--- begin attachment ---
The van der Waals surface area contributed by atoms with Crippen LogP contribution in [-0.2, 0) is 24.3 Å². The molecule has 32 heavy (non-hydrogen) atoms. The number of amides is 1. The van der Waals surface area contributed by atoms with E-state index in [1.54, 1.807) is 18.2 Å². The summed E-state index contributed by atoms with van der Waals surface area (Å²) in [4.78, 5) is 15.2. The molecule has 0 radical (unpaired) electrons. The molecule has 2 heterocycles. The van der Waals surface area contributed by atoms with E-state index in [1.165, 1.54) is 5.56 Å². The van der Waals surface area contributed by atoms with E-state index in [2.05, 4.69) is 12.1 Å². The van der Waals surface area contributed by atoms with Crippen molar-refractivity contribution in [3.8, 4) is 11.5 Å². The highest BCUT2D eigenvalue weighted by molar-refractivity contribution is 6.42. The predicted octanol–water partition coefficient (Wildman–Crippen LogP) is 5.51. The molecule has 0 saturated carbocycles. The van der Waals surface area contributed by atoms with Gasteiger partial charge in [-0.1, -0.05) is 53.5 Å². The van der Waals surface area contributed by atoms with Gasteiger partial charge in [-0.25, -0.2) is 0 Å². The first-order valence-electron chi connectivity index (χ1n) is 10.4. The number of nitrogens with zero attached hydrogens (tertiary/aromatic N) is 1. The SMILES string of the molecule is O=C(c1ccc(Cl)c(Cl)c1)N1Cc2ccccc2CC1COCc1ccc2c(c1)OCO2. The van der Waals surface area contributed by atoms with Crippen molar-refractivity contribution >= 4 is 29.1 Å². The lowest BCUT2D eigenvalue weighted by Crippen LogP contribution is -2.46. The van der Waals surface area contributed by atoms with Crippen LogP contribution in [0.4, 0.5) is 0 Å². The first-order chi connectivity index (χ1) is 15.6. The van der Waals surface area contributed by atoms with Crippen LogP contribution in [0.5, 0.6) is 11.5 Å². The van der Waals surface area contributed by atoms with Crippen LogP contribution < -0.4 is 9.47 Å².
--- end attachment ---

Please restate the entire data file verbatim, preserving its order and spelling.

The van der Waals surface area contributed by atoms with Crippen LogP contribution in [-0.2, 0) is 24.3 Å². The molecule has 32 heavy (non-hydrogen) atoms. The number of amides is 1. The van der Waals surface area contributed by atoms with E-state index in [1.54, 1.807) is 18.2 Å². The summed E-state index contributed by atoms with van der Waals surface area (Å²) in [4.78, 5) is 15.2. The molecule has 0 radical (unpaired) electrons. The molecule has 2 heterocycles. The van der Waals surface area contributed by atoms with E-state index in [1.165, 1.54) is 5.56 Å². The van der Waals surface area contributed by atoms with E-state index in [2.05, 4.69) is 12.1 Å². The van der Waals surface area contributed by atoms with Crippen molar-refractivity contribution in [3.8, 4) is 11.5 Å². The highest BCUT2D eigenvalue weighted by molar-refractivity contribution is 6.42. The predicted octanol–water partition coefficient (Wildman–Crippen LogP) is 5.51. The molecule has 0 saturated carbocycles. The van der Waals surface area contributed by atoms with Gasteiger partial charge in [-0.1, -0.05) is 53.5 Å². The van der Waals surface area contributed by atoms with Gasteiger partial charge in [-0.25, -0.2) is 0 Å². The first-order valence-electron chi connectivity index (χ1n) is 10.4. The number of nitrogens with zero attached hydrogens (tertiary/aromatic N) is 1. The SMILES string of the molecule is O=C(c1ccc(Cl)c(Cl)c1)N1Cc2ccccc2CC1COCc1ccc2c(c1)OCO2. The van der Waals surface area contributed by atoms with Crippen molar-refractivity contribution >= 4 is 29.1 Å². The lowest BCUT2D eigenvalue weighted by Crippen LogP contribution is -2.46. The van der Waals surface area contributed by atoms with Crippen LogP contribution in [0.4, 0.5) is 0 Å². The first-order chi connectivity index (χ1) is 15.6. The van der Waals surface area contributed by atoms with Crippen LogP contribution in [0.5, 0.6) is 11.5 Å². The van der Waals surface area contributed by atoms with Crippen LogP contribution < -0.4 is 9.47 Å².